Steven Moran & Shauna Eggers, University of Washington
APEC: A tool for automatic phonological analysis of field data
The impending extinction of half of the world's languages within the next one hundred years is a well known crisis that is of central concern to Linguistics. To foster the rapid documentation of lesser known languages, this paper will demonstrate APEC (Automated Phonetic Environment Creator), a tool that has been developed by documentary and computational linguists for automatic phonological data analysis. APEC takes digitized field data as input and outputs the phone environments of the linguistic forms and their occurrence frequencies. Additionally, the tool automatically finds minimal pairs, suggests hypotheses for phonemes and allophones, and supports an interactive exploration of the data with a "pattern-matching" option, based on either IPA symbols or distinctive features provided by the Phonetics Ontology. The results of the analysis may be output in a variety of formats that may be exported into other software tools, such as MS Excel.
APEC is useful for rapid development of phonemic inventories, and has been tested on the previously undocumented language Western Sisaala (Niger-Congo; Gur). It is our aim that tools like APEC will automate laborious tasks of the field researcher, while also providing insight for linguistic analyses. In the case of Western Sisaala, weeks were spent in the field collecting data and developing a phonemic inventory by charting out phonetic environments and analyzing minimal pairs. We believe that APEC will automate much of this process, allowing researchers more time to collect data and test hypotheses while in the field. Currently, APEC's analyses are being compared to (the manually derived) Western Sisaala researcher's hypotheses. This evaluation metric will be discussed and the details of our findings presented.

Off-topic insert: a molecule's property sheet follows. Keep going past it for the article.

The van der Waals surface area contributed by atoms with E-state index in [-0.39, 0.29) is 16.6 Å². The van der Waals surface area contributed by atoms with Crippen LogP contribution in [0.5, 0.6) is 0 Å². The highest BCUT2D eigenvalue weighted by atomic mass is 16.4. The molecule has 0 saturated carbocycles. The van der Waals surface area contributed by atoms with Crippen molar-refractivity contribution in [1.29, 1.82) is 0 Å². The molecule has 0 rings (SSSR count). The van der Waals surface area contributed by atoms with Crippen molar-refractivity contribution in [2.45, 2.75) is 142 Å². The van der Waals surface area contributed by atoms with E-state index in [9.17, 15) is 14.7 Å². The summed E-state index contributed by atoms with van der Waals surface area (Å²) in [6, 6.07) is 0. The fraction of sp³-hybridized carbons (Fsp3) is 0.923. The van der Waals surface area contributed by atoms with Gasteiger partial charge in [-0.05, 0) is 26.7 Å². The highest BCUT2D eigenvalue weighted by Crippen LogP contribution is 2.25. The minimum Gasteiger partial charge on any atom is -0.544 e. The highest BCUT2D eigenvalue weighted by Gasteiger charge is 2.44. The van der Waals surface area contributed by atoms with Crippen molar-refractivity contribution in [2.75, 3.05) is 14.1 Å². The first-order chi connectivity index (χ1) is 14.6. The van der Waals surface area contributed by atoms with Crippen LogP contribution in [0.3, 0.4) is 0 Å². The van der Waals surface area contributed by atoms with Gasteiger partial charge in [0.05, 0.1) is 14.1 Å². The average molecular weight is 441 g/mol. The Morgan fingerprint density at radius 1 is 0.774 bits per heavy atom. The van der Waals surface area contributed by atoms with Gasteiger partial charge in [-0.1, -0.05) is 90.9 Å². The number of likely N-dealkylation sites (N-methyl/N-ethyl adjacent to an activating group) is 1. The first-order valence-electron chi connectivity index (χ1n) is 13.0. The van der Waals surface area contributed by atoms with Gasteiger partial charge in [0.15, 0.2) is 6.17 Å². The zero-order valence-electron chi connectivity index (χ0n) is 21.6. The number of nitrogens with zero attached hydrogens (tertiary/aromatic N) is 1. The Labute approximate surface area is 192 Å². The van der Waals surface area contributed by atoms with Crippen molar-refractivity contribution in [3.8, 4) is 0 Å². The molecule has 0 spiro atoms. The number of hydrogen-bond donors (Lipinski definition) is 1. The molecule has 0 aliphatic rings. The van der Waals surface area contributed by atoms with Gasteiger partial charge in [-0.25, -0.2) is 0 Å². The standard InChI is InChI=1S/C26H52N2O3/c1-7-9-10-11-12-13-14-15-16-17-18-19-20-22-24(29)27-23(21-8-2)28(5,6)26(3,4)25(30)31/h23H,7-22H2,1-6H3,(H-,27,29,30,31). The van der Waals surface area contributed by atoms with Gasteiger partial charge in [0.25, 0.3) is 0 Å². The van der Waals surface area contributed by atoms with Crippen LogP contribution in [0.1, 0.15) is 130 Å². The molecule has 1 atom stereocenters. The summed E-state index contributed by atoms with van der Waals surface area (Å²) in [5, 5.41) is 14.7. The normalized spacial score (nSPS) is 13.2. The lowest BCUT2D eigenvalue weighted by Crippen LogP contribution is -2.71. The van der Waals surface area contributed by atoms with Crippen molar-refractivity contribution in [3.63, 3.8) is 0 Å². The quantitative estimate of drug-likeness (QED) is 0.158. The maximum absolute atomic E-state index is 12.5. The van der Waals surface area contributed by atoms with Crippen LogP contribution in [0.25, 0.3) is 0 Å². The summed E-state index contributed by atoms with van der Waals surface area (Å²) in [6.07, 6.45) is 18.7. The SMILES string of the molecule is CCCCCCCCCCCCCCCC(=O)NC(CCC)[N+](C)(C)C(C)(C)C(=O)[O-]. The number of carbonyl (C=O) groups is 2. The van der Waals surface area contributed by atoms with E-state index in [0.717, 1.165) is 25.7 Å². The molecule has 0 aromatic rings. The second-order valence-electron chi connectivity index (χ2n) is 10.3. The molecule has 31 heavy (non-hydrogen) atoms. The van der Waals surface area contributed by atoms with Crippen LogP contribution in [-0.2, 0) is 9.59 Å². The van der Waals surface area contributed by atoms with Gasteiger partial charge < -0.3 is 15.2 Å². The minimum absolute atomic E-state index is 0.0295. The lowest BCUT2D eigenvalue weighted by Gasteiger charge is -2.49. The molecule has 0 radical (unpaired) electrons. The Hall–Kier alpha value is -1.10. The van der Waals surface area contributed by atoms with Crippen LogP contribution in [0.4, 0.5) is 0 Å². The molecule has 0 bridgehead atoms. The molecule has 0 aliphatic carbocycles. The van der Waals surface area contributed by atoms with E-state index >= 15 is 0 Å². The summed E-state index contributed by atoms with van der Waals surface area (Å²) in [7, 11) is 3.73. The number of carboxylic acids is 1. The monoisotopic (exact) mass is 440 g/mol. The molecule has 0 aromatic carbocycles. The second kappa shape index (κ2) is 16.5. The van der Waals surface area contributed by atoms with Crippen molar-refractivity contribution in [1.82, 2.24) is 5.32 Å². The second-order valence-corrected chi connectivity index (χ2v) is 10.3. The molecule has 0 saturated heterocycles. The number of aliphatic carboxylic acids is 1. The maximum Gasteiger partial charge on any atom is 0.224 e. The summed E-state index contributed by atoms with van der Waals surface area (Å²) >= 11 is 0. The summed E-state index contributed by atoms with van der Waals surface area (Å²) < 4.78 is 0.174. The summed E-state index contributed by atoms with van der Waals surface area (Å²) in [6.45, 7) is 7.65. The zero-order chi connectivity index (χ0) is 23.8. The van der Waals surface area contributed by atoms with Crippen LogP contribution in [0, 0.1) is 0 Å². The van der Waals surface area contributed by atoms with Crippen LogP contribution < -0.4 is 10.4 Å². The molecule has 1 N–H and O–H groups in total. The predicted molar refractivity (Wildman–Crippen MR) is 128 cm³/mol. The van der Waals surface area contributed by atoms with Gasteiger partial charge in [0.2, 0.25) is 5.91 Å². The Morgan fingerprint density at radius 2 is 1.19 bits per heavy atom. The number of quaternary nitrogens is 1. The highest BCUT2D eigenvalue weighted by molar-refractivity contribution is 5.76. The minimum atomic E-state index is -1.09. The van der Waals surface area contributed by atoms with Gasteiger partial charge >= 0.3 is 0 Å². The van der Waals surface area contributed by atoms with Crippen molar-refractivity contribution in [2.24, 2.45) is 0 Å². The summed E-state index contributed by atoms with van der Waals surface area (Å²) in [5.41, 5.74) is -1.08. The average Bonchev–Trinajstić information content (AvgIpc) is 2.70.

We will also discuss the computational modeling of linguistic problems that we encountered in APEC's development. For example, we were faced with encoding robustness for variations in field linguists' transcriptions, e.g. some linguists transcribe long vowels as a:, others as aa. We also faced the problem of distinguishing between consonant clusters that represent complex sounds, e.g. the voiced labial-velar gb (found in many West African languages), and consonants that are arbitrarily next to each across syllable boundaries, e.g. lag'ba1. Furthermore, we will discuss the challenges of adapting the Phonetics Ontology for use in tools for field linguists.
This paper will address other large scale concerns for developing software for documenting languages. These include criteria for good software design, making the code open source so that others can use and build upon it, and documentation of the software's architecture and functionality for future accessibility.
1. The example lag'ba does not occur in our data sample, but we had to encode the possibility of it occurring.